And the gift my passengers give in return is – they keep flying fresh by allowing me to see the sky through their eyes with every new flight.

In all the decades I’ve hopped passengers, I’ve never had one return to Earth without that look of wonder. (And I’ve never had one passenger throw up!)

Way back then, on “Day One” as a real Barnstormer, my log books show we hopped 30 passengers. Not only that, but we took part in every “pilotage competition” the Event had planned. I didn’t pay any attention to how we did, I just wanted the Air Show organizers to have something for their audience to watch.

So when it came time for the winners to be announced, I was more than a little shocked to discover I’d won awards for Short-field Take Off, Spot Landing, and the Youngest Pilot in attendance (an award I will never win again).

To be honest, I found the whole thing embarrassing. As I walked off with my armful of trophies all I could think was – I wanted to bury them in the baggage compartment as quickly as possible. I mean, there were only a handful of airplanes in attendance, I thought my take off and landing left a lot to be desired, plus … the only competition I really value is the one you perform against yourself.

I never returned the trophies for engraving and they’ve been in my attic ever since. The last time I came across them, they were badly corroded – which is just fine with me.

(Sidebar: I will, however, admit to feeling annoyed that I lost the “bombing competition” to a Smith Mini-plane, and decided I’d have to work on that sometime in the future {story to come}.)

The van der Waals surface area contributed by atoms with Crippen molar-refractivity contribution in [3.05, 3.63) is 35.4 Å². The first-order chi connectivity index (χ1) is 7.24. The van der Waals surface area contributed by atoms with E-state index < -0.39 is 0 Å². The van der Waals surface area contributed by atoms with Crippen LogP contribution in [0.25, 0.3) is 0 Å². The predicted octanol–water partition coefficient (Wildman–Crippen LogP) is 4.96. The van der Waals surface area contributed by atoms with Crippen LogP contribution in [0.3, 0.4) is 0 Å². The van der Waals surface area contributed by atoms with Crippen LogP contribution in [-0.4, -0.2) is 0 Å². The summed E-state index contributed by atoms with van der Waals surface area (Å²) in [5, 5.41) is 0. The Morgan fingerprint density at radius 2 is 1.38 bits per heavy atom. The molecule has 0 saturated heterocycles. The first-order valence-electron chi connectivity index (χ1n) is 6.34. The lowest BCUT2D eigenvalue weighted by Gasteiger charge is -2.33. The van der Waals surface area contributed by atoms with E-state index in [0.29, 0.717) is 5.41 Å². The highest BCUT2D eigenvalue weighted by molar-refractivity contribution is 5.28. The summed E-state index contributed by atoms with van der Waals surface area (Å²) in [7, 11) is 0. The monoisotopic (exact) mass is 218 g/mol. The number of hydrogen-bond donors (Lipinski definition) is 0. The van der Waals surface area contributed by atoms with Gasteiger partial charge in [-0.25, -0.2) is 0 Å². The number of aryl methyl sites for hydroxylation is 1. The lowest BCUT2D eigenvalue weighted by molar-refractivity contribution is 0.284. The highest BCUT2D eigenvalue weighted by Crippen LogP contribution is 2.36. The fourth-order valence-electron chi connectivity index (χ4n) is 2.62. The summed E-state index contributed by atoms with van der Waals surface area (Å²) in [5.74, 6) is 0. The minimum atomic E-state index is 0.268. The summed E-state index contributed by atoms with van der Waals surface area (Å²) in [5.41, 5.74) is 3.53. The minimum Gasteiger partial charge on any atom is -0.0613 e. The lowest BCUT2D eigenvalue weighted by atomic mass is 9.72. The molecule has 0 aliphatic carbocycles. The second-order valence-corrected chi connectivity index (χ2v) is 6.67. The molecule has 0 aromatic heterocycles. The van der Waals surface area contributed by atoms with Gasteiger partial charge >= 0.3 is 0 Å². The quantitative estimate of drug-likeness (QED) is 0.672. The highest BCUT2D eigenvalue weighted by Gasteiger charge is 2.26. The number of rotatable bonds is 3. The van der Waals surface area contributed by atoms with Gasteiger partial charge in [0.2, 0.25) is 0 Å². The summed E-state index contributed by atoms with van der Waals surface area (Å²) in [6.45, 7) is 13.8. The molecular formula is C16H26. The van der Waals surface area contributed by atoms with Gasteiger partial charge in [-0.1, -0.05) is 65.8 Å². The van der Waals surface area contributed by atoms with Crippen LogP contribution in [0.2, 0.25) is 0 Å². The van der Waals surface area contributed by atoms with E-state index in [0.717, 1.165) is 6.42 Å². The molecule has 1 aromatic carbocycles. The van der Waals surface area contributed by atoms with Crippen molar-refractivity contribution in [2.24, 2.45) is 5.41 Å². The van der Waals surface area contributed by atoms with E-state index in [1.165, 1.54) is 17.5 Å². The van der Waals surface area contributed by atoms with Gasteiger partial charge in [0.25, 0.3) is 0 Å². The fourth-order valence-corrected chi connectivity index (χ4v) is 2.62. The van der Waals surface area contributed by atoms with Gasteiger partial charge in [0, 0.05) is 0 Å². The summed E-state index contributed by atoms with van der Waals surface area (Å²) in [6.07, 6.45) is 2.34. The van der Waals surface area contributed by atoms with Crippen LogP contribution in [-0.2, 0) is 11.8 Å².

Mountain View was a crucial weekend for Michelle and me in many ways. We made a lot of new friends who would become very important to us over the next few years … and one who would become one of our dearest friends for the next 39 years (as a matter of fact, we saw him yesterday!)

Tom Dietrich, had been hooked on building Model Airplanes almost from birth. But Tom, and his friend, Frank Evans, had decided to attend the Mountain View Fly-In because they were toying with the idea of restoring full-size aircraft.

Michelle and I got to know both of them over that weekend, and the last thing Tom said to me was, “If you ever come across an Antique Restoration Project, would you let me know?”

None of us knew how much that one innocent question would change all our lives.

Nor did we know Tom would go on to create the now-mythical “Tiger Boys” (or that both Michelle and me would be flying for him 30-plus years later.)

But I’m getting ahead of the story…

One more short, but crucial, tale before we move on:

Two weeks later we flew the Luscombe to the annual EAA Fly-In at Lake St. John Airport – about a half-hour flight north in our speedy little airplane.

Shortly after we landed, I saw a pile of airplane wrecks buried in the weeds and made my way back to see if there was anything interesting lurking there (I was thinking of Tom). But we had barely reached the twisted flying machines before a mosquito scored a direct hit on my temple. I was feeling dizzy within seconds and Michelle had to help me back to our tent where I basically lay down and passed out.

I was awakened by the strangest sound I had ever heard: a bizarre “blatting” from four short stacks as an airplane swung in to park right next to our tent. I forced my woozy self to my knees, peered through the tent flap and saw – well actually, I had no idea what I saw.

Because there, in front of me, was the strangest biplane I had ever laid eyes on. It looked like a cross between a Tiger Moth and a tadpole … and it had a cabin!

What on Earth?

Two pilots walking by commented on the strange flying machine.

“What is that?” asked one (with disdain in his voice).

“A Thruxton Jackaroo,” answered the other. “Four seat Tiger moth. Butt-ugly, isn’t it?”

As the first pilot chuckled, I shook my head.

Because, in truth, I had never seen such a beautiful aeroplane.

I stared at it – mouth open – for several long seconds…

Then I passed out again.

***

 Watch for Episode #21 of Those Thrilling Days of Yesteryear,

“Bach’s Invitational Cross-Country Adventure – Part One.”

On Sunday, August 15th, 2010

Abridged excerpt from Glenn Norman’s book,

 “Living On Stolen Time”

Due for release in the fall of 2010.